When Sen. Lindsey Graham on Tuesday pitched the health care bill he crafted with Sen. Bill Cassidy (R-La.), the South Carolina Republican presented it as a choice between a GOP measure that would provide block grants to states to administer their own programs or legislation backed by Democrats that he said would amount to “socialism.”
“Here’s the choice: socialism or federalism,” he said. “We know how this movie ends if we don’t change it: We’re going to have single-payer health care.”
At the same time, the legislation could be popular among the electorate, according to a new Morning Consult/POLITICO poll that surveyed 1,994 registered voters.
A 49 percent plurality of respondents said they support a single-payer health care system, where all Americans would get health insurance from one government plan. Thirty-five percent said they oppose that kind of policy.
The poll, conducted Sept. 14-17, has a margin of error of plus or minus 2 percentage points.
The plan is particularly popular among Democrats, with support from 67 percent of respondents, as well as a 46 percent plurality of independents. Fifty-two percent of Republican voters oppose single-payer, while 33 percent said they support it.
Sanders’ office did not respond to a request for comment.
Overall support for single-payer is up 5 percentage points since April. Democratic backing has increased 13 points, while opposition from Republicans climbed 5 points.
That rising opposition among Republicans has party strategists hoping to use the issue as a litmus test against Democrats.
Chris Hansen, executive director of the National Republican Senatorial Committee, said even Democrats who don’t support the plan could get burned by it during the 2018 midterm elections.
“It might be like, ‘They lied to you about this, that and the other, so if they win they’re probably lying to you and they’ll vote for single payer,'” he said in an interview Tuesday, speaking about Republicans’ strategy toward Democrats.
Sen. Claire McCaskill (D-Mo.), who’s up for re-election next year, criticized the proposal to reporters on the day Sanders introduced the measure, saying it “requires people to give up their insurance” and that insurance plans could be “very limiting.”
The NRSC has dubbed the single-payer plan “socialized medicine” and “a government takeover of healthcare,” and Hansen said he thinks public sentiment will shift when people see the $32 trillion cost associated with single-payer. He cited a report by the left-leaning Urban Institute that estimated the increase in federal spending over a decade.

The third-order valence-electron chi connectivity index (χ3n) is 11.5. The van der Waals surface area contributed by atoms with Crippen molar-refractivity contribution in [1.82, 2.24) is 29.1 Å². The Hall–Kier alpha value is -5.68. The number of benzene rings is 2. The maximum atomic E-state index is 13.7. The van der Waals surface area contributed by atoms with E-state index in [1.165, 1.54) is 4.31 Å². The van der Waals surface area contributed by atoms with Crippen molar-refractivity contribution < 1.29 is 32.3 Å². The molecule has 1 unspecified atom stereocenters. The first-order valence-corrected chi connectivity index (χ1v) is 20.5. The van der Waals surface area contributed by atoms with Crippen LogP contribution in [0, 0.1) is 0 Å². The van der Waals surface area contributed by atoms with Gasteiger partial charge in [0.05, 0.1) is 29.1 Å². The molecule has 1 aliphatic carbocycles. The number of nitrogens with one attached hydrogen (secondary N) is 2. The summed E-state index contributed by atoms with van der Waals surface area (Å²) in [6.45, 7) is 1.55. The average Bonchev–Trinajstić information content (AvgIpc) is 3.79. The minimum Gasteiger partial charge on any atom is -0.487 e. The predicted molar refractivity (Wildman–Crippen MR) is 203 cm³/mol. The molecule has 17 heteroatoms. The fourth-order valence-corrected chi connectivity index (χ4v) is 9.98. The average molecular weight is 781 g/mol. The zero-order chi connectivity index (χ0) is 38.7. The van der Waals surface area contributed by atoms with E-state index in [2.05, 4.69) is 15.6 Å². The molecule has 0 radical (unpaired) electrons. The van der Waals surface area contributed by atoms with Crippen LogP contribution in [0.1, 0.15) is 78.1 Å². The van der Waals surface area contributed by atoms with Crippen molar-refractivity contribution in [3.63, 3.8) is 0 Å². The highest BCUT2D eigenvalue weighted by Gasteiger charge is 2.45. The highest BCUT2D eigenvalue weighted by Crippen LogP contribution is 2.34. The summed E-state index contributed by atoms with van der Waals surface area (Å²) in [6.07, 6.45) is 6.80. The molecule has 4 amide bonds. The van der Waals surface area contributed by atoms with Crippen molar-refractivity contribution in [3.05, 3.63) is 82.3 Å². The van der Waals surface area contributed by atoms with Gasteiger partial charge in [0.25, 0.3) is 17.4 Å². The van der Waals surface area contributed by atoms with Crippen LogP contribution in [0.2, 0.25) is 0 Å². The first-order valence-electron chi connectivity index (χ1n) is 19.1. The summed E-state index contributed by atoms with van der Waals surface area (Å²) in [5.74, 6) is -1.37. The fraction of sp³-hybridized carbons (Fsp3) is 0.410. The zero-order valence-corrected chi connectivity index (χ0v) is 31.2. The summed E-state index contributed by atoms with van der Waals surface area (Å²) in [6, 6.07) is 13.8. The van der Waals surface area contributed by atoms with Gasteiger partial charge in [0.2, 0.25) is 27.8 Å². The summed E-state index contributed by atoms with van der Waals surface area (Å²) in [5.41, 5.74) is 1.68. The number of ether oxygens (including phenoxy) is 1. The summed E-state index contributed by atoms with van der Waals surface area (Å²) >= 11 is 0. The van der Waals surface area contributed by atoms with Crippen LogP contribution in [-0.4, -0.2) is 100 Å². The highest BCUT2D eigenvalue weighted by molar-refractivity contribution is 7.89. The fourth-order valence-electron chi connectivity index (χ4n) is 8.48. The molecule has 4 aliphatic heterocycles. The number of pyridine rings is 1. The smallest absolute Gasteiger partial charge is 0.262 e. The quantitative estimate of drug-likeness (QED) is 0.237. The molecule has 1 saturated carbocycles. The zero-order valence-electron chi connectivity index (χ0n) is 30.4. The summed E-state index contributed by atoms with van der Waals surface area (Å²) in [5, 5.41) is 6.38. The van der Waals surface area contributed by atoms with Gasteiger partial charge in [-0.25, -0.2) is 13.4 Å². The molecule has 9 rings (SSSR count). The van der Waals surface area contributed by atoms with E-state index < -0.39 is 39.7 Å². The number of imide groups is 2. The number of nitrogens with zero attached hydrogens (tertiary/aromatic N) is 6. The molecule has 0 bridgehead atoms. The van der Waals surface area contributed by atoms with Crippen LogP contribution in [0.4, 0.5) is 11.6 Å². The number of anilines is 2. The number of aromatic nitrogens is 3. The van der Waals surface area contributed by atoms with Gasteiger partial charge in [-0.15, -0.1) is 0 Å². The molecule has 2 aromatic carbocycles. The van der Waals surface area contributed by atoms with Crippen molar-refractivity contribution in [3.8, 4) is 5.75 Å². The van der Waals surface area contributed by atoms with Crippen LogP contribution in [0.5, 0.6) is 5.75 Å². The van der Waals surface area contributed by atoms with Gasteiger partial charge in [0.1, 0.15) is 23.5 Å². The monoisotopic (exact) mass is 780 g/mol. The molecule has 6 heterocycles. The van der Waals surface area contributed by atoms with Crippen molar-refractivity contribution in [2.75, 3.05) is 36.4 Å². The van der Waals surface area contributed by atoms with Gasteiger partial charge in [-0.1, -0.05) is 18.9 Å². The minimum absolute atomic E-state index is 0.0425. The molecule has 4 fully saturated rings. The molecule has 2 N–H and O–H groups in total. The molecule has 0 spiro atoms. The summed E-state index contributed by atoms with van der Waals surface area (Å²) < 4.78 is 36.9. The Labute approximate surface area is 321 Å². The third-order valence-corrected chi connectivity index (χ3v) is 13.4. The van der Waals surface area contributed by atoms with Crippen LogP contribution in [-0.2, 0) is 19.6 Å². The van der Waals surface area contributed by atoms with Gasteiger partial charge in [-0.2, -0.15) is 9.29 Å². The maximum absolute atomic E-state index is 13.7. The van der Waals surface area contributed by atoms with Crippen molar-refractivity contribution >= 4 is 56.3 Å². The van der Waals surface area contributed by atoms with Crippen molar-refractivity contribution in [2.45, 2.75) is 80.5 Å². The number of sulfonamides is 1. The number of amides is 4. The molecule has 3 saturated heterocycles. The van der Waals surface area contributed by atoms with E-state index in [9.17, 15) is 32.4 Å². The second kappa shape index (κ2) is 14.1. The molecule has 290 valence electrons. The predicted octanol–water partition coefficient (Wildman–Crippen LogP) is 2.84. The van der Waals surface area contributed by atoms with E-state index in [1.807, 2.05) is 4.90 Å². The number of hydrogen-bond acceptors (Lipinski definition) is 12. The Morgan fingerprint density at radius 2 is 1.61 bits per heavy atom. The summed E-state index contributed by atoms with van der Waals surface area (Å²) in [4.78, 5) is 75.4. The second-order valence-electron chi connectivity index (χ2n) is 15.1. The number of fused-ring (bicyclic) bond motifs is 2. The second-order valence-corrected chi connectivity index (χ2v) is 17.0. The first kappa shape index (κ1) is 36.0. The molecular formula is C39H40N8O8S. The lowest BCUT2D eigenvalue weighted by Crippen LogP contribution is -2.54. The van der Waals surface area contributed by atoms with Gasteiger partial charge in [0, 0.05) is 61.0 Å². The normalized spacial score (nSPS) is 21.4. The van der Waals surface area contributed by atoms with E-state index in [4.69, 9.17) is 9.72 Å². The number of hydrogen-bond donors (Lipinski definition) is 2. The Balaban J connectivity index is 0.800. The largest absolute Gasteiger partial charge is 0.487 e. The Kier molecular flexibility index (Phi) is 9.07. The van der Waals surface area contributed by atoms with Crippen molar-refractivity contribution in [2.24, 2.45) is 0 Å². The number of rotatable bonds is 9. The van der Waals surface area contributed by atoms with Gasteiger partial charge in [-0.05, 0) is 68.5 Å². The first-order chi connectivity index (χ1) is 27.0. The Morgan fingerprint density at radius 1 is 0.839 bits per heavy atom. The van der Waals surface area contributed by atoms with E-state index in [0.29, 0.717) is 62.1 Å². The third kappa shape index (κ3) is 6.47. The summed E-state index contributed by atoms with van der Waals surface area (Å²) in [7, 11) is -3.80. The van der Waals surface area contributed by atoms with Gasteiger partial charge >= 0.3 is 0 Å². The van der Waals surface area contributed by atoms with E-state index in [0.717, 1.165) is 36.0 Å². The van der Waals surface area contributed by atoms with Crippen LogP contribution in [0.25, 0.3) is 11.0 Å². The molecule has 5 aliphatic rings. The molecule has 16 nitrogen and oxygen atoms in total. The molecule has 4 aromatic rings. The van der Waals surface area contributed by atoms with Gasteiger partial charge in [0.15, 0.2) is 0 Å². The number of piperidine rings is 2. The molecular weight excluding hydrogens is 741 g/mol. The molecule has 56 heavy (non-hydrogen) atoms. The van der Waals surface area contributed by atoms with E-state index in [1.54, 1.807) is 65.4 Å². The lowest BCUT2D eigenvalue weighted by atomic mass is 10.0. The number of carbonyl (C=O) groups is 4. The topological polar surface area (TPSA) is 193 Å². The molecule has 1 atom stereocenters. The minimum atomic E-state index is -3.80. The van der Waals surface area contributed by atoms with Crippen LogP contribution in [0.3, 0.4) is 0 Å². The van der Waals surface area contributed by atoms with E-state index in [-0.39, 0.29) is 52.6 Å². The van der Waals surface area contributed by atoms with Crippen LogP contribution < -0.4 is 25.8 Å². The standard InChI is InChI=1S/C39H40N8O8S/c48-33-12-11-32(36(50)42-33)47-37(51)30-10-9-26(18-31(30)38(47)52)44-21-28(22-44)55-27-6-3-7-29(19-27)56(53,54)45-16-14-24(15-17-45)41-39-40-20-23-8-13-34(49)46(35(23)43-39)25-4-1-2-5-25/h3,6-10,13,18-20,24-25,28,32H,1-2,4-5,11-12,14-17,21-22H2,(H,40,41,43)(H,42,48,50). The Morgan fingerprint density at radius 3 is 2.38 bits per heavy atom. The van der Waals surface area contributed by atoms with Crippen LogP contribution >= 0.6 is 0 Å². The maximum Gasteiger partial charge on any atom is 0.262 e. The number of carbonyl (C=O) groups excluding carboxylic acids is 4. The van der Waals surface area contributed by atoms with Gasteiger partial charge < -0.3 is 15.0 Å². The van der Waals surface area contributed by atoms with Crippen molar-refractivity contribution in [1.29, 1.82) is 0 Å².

“If you’re them, it’s alarming they can only get half of America to support the issue with their messaging,” he said about Democrats, noting the poll question did not include the system’s cost.
Lauren Passalacqua, communications director for the Democratic Senatorial Campaign Committee, said she expects Republicans will have problems defending their own care proposals when they face voters.
“Republicans are spending millions to fight off a nationwide wave of primaries and have to try to defend a wildly unpopular health care agenda that threatens coverage for pre-existing conditions, charges seniors up to five times more for care and raises premiums – three proposals that will tank their campaigns across the country,” she said in an email Wednesday. “We almost feel sorry for them.”
Democratic leaders have stopped short of endorsing Sanders’ single-payer measure. Sen. Tim Kaine (D-Va.), the party’s 2016 vice presidential nominee who faces re-election next year, signed onto a separate plan that would offer a public option in the insurance market.
But the Sanders bill has garnered backing from high-profile Democratic lawmakers such as Sen. Elizabeth Warren (Mass.) and Sen. Kamala Harris (Calif.), both considered potential presidential candidates in 2020.
Jason Kander (D), Missouri’s former secretary of state and someone who has been talked about as a possible 2020 presidential contender, challenged the idea that vulnerable Democrats should seek to distance themselves from single payer.
In an interview on Tuesday, he said voters can tell the difference between candidates and the national party – like they did during his own unsuccessful run for U.S. Senate last year, when he came within 3 points of beating Sen. Roy Blunt (R) while outperforming Democratic presidential nominee Hillary Clinton by 8.5 points in Missouri.
Kander, who’s now president of the voting rights group he founded, Let America Vote, said he views single payer as the “best way to make sure everybody gets covered.”
Nathan Gonzales, an independent political analyst who runs the website Inside Elections, said Democrats will have a hard time distancing themselves from criticism of single payer if their party becomes “synonymous with the legislation.”
“They’re going to need to find a way to relieve concerns about the single-payer proposal when the Republicans start attacking their candidates about the costs and the care,” he said of Democrats, in a Monday interview.
Jon Reid contributed.
This story has been updated to include a comment from the DSCC.